Crime Fighting vs Privacy Rights
For a long time there has been a struggle going on between government/law enforcement and right to privacy advocates. The government, through law enforcement agencies, constantly seeks access to information on people. Not just criminals, all people. The idea being that if a person commits a crime the police are ahead of the game in finding that person. Privacy rights advocates cite the First and Fourth Amendments saying that we have freedom of speech, religion and the press and that we also have the right to assemble (1st Amendment) and that “the United States Constitution prohibits unreasonable searches and seizures and requires any search warrant to be judicially sanctioned and supported by probable cause.” (4th Amendment).
We’re Beginning to Sound Like China
But no matter how hard people have fought to protect our 1st and 4th amendments, we have slowly been losing ground. And those rights are being attacked from different directions. Not only is our information being captured and sold by private companies anytime we use the internet to access those companies but law enforcement is using companies that do license plate reading, to track us.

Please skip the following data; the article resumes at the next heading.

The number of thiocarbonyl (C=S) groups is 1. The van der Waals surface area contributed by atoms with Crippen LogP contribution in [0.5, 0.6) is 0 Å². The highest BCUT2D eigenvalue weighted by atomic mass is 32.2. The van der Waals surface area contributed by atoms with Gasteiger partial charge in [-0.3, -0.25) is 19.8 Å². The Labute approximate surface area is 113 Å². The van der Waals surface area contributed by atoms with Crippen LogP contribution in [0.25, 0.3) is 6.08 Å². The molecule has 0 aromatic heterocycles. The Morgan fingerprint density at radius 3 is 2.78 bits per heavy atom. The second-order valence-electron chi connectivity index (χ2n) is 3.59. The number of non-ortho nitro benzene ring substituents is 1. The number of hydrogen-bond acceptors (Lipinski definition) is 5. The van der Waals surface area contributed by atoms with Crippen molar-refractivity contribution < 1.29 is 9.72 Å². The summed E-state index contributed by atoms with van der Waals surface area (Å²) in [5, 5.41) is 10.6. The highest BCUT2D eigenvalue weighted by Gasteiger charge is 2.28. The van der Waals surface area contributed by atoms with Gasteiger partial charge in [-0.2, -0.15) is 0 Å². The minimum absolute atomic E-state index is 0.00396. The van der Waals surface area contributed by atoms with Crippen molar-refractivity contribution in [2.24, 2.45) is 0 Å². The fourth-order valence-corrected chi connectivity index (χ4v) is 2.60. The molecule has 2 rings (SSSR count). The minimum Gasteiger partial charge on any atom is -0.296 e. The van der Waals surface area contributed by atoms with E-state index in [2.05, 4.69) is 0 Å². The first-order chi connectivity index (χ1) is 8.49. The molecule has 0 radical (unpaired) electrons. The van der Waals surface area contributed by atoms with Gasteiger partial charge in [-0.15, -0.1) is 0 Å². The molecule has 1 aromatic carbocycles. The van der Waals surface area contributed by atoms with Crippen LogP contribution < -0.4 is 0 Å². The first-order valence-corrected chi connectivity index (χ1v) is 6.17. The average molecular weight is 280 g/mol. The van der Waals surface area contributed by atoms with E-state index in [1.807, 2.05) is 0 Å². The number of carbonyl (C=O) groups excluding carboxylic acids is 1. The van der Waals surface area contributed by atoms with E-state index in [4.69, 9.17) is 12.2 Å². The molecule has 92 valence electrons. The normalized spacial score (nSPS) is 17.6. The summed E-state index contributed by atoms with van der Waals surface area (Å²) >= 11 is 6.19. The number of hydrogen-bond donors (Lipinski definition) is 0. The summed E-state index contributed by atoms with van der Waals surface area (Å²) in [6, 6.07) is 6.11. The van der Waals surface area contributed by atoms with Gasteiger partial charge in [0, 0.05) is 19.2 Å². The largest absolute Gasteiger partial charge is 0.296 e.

Those companies have cars that drive around all day with cameras all over the vehicle. The cameras capture a picture of the license plate and also time stamp and geo locate every vehicle license plate they find. The constitution only prohibits government agencies from doing this. The private company then sells their service to law enforcement. The law enforcement agency types in a license plate number and they get a response of every place that license plate was found by the cameras, including the day and time. Law enforcement then uses this information to find people associated with the person they are looking for either to get information or to find the wanted person at the location.
And we all know about facial recognition. That too is being used by law enforcement. Now we have aerial surveillance infringing on our rights to privacy. A federal judge just ruled to allow Baltimore to continue with implementing a program that uses city-wide aerial surveillance. I’ll let the ACLU describe what is happening. I highly recommend you watch this short video.
BREAKING: A federal court ruled the Baltimore Police Department can temporarily move forward in deploying its city-wide aerial surveillance program.
This program should never get off the ground. We plan to appeal as quickly as possible to ensure that’s the case. pic.twitter.com/5Hz5rHUGSM
— ACLU (@ACLU) April 24, 2020